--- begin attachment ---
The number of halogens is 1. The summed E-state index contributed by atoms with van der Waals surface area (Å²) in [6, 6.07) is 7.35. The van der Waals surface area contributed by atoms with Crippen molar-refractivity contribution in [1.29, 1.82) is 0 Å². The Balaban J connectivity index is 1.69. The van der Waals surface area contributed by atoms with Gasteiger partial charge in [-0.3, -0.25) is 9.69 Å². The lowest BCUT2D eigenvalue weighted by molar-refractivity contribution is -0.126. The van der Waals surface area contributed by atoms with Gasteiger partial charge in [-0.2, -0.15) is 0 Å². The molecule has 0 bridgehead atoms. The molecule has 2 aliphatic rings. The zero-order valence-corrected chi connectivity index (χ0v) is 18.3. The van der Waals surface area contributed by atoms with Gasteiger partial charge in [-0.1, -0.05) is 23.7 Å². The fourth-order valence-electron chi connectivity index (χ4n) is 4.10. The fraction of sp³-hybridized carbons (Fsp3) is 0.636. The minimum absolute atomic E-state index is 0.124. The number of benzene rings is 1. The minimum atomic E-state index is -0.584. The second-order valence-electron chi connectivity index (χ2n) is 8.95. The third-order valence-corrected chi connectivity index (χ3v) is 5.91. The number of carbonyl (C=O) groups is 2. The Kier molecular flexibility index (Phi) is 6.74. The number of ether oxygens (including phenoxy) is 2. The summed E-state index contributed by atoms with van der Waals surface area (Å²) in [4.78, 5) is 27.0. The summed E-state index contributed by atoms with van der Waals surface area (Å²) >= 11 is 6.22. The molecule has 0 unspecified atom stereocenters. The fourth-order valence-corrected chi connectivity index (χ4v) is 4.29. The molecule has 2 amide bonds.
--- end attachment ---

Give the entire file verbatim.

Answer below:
The number of halogens is 1. The summed E-state index contributed by atoms with van der Waals surface area (Å²) in [6, 6.07) is 7.35. The van der Waals surface area contributed by atoms with Crippen molar-refractivity contribution in [1.29, 1.82) is 0 Å². The Balaban J connectivity index is 1.69. The van der Waals surface area contributed by atoms with Gasteiger partial charge in [-0.3, -0.25) is 9.69 Å². The lowest BCUT2D eigenvalue weighted by molar-refractivity contribution is -0.126. The van der Waals surface area contributed by atoms with Gasteiger partial charge in [-0.2, -0.15) is 0 Å². The molecule has 0 bridgehead atoms. The molecule has 2 aliphatic rings. The zero-order valence-corrected chi connectivity index (χ0v) is 18.3. The van der Waals surface area contributed by atoms with Gasteiger partial charge in [-0.1, -0.05) is 23.7 Å². The fourth-order valence-electron chi connectivity index (χ4n) is 4.10. The fraction of sp³-hybridized carbons (Fsp3) is 0.636. The minimum absolute atomic E-state index is 0.124. The number of benzene rings is 1. The minimum atomic E-state index is -0.584. The second-order valence-electron chi connectivity index (χ2n) is 8.95. The third-order valence-corrected chi connectivity index (χ3v) is 5.91. The number of carbonyl (C=O) groups is 2. The Kier molecular flexibility index (Phi) is 6.74. The number of ether oxygens (including phenoxy) is 2. The summed E-state index contributed by atoms with van der Waals surface area (Å²) in [4.78, 5) is 27.0. The summed E-state index contributed by atoms with van der Waals surface area (Å²) >= 11 is 6.22. The molecule has 0 unspecified atom stereocenters. The fourth-order valence-corrected chi connectivity index (χ4v) is 4.29. The molecule has 2 amide bonds.